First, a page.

The Documentalist

Satellite Image Archives

Posted in Archiving Solutions, Reviews by Sarah on January 21, 2010

From satellites to archived files. Image courtesy of Integral Systems

The last couple of posts have dealt with the technology of satellite imagery and how this imagery can serve human rights.  However, of more interest to some might be the archiving of satellite images.  After all, the benefit of satellite imagery for human rights work is predicated on access to “before” and “after” images that illustrate physical destruction of villages or farms in the wake of human rights atrocities–the before images perforce come from past images that organizations acquire from archives of stored and cataloged materials collected by various geo-spatial imaging companies’ satellites.

Because satellite imaging companies are for-profit, information about their archiving practices is fairly limited, but some information is available on-line and is summarized below for three large imaging firms: GeoEye, ImageSat International, and Digital Globe.  These companies have each provided images to human rights organizations or to researchers investigating human rights events, either as donations or through purchase arrangements.

GeoEye

GeoEye maintains an archive of satellite images and a suite of services for accessing them.  These services are available through their GeoFUSE program, described as follows:

GeoEye’s Imagery Sources collect vast amounts of high-resolution satellite and aerial imagery from around the globe each day. This imagery is processed and used in a multitude of applications such as mapping, disaster response, infrastructure management, and environmental monitoring. Now, with GeoEye’s new suite of Search & Discovery tools, our customers can browse the GeoEye image catalog archives, quickly and easily locating and previewing imagery for their specific needs. Using the information obtained through use of these tools, our customers can easily communicate the information necessary to place orders for imagery products that meet their project requirements.

Access services include: Online Maps, Google Earth Tools, Online Resource Center, Advanced Search Options, Toolbar for ArcMaps (a desk top GIS application), Help & Documentaiton, and Image search (Resourcesat-1 catalogs).  Some preliminary searching can be done through these tools at the website and selected preview images can be stored in a personal file at the GeoEye Webpage for reference and purchase. GeoEye also offers imagery for free to academics, human rights organizations, and other non-profits through the GeoEye Foundation.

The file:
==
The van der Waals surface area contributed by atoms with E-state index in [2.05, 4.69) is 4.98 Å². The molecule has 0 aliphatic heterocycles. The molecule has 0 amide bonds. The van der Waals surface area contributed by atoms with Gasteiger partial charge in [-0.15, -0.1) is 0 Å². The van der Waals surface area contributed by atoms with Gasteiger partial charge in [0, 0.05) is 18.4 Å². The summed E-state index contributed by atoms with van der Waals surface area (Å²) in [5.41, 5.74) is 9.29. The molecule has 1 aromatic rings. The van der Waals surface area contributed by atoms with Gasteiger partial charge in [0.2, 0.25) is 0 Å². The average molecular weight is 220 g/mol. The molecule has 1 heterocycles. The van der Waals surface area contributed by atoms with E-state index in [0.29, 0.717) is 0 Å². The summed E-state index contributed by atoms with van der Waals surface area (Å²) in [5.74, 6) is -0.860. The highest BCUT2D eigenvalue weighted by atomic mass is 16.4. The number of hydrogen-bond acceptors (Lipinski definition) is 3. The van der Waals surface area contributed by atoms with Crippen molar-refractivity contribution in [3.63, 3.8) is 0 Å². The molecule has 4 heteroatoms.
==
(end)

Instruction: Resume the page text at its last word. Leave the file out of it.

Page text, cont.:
ImageSat International.

ImageSat has an archive, but little information about it is available online.  The Website states:

ImageSat maintains an imagery archive, which contains all imaged EROS A data, including that which is down-linked by the ground control stations in ImageSat’s Global Network. Customers may purchase this imagery at preferred prices. To enquire about purchasing imagery from the ImageSat Imagery Archive, contact our Order Desk or call us at +972-3-7960627.

There are sample images available through the gallery, but there does not appear to be a means of searching preview images as there is at GeoEye’s website.  The page requests that you call for information.

Digital Globe

Digital Globe also maintains an archive of their satellite imagery, which you can learn more about by contacting them directly at the following:

Please Contact Customer Service for information on searching The DigitalGlobe Archive

E-mail: info@digitalglobe.com
Toll Free: 800.496.1225 or
Phone: 303.684.4561
Fax: 303.684.4562

Currently, Digital Globe is offering free imagery for coverage of the Haiti crisis, which is available on their gallery page. Click on the “Free Access to Haiti Imagery” button and you will be taken to an order form for imagery requests.  They also offer an on-line image search feature that allows site visitors to sample the imagery in the archive according to region of the world.  An interactive map leads visitors through the preview process.  Standard imagery is available upon request:

Standard Imagery can be acquired directly from the DigitalGlobe archive or you can submit a new collection request. Standard Imagery is ordered by area, with a minimum purchase of 25 km2 (~10 mi2) for archive orders. For tasking, the minimum area for ordering is 25 km2 (~10 mi2), but minimum pricing rules apply, depending on the tasking level selected. If your order crosses more than one strip, one standard imagery product per scene is delivered.

Products are delivered on your choice of standard digital media with Image Support Data files including image metadata.

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